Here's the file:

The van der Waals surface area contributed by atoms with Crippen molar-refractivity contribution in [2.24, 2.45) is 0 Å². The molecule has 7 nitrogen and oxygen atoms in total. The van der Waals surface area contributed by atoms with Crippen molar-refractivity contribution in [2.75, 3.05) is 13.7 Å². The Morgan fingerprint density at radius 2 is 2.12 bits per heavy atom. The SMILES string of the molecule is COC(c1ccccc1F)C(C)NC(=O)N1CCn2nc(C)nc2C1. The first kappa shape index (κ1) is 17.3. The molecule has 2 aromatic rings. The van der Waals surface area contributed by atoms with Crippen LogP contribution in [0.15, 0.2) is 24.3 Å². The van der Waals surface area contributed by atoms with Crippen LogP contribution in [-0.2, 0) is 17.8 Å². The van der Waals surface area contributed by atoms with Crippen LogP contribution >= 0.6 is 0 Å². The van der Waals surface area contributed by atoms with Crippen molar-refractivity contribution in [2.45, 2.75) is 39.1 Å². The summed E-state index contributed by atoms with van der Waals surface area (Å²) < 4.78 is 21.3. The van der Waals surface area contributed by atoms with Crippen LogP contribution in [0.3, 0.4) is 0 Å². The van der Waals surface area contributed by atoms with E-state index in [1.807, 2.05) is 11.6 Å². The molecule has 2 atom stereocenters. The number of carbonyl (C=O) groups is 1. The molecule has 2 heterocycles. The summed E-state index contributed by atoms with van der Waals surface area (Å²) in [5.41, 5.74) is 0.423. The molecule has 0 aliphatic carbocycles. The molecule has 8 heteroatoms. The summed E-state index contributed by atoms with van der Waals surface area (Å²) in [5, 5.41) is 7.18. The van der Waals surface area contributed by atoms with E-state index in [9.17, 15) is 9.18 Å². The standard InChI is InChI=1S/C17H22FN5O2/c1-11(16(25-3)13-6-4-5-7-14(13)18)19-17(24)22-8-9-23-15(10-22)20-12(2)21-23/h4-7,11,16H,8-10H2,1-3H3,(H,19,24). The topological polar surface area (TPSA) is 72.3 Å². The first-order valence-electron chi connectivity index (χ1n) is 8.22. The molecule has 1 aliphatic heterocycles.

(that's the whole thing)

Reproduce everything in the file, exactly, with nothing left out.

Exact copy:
The van der Waals surface area contributed by atoms with Crippen molar-refractivity contribution in [2.24, 2.45) is 0 Å². The molecule has 7 nitrogen and oxygen atoms in total. The van der Waals surface area contributed by atoms with Crippen molar-refractivity contribution in [2.75, 3.05) is 13.7 Å². The Morgan fingerprint density at radius 2 is 2.12 bits per heavy atom. The SMILES string of the molecule is COC(c1ccccc1F)C(C)NC(=O)N1CCn2nc(C)nc2C1. The first kappa shape index (κ1) is 17.3. The molecule has 2 aromatic rings. The van der Waals surface area contributed by atoms with Crippen LogP contribution in [0.15, 0.2) is 24.3 Å². The van der Waals surface area contributed by atoms with Crippen LogP contribution in [-0.2, 0) is 17.8 Å². The van der Waals surface area contributed by atoms with Crippen LogP contribution >= 0.6 is 0 Å². The van der Waals surface area contributed by atoms with Crippen molar-refractivity contribution in [2.45, 2.75) is 39.1 Å². The summed E-state index contributed by atoms with van der Waals surface area (Å²) < 4.78 is 21.3. The van der Waals surface area contributed by atoms with Crippen LogP contribution in [0.3, 0.4) is 0 Å². The van der Waals surface area contributed by atoms with E-state index in [1.807, 2.05) is 11.6 Å². The molecule has 2 atom stereocenters. The number of carbonyl (C=O) groups is 1. The molecule has 2 heterocycles. The summed E-state index contributed by atoms with van der Waals surface area (Å²) in [5.41, 5.74) is 0.423. The molecule has 0 aliphatic carbocycles. The molecule has 8 heteroatoms. The summed E-state index contributed by atoms with van der Waals surface area (Å²) in [5, 5.41) is 7.18. The van der Waals surface area contributed by atoms with E-state index in [9.17, 15) is 9.18 Å². The standard InChI is InChI=1S/C17H22FN5O2/c1-11(16(25-3)13-6-4-5-7-14(13)18)19-17(24)22-8-9-23-15(10-22)20-12(2)21-23/h4-7,11,16H,8-10H2,1-3H3,(H,19,24). The topological polar surface area (TPSA) is 72.3 Å². The first-order valence-electron chi connectivity index (χ1n) is 8.22. The molecule has 1 aliphatic heterocycles.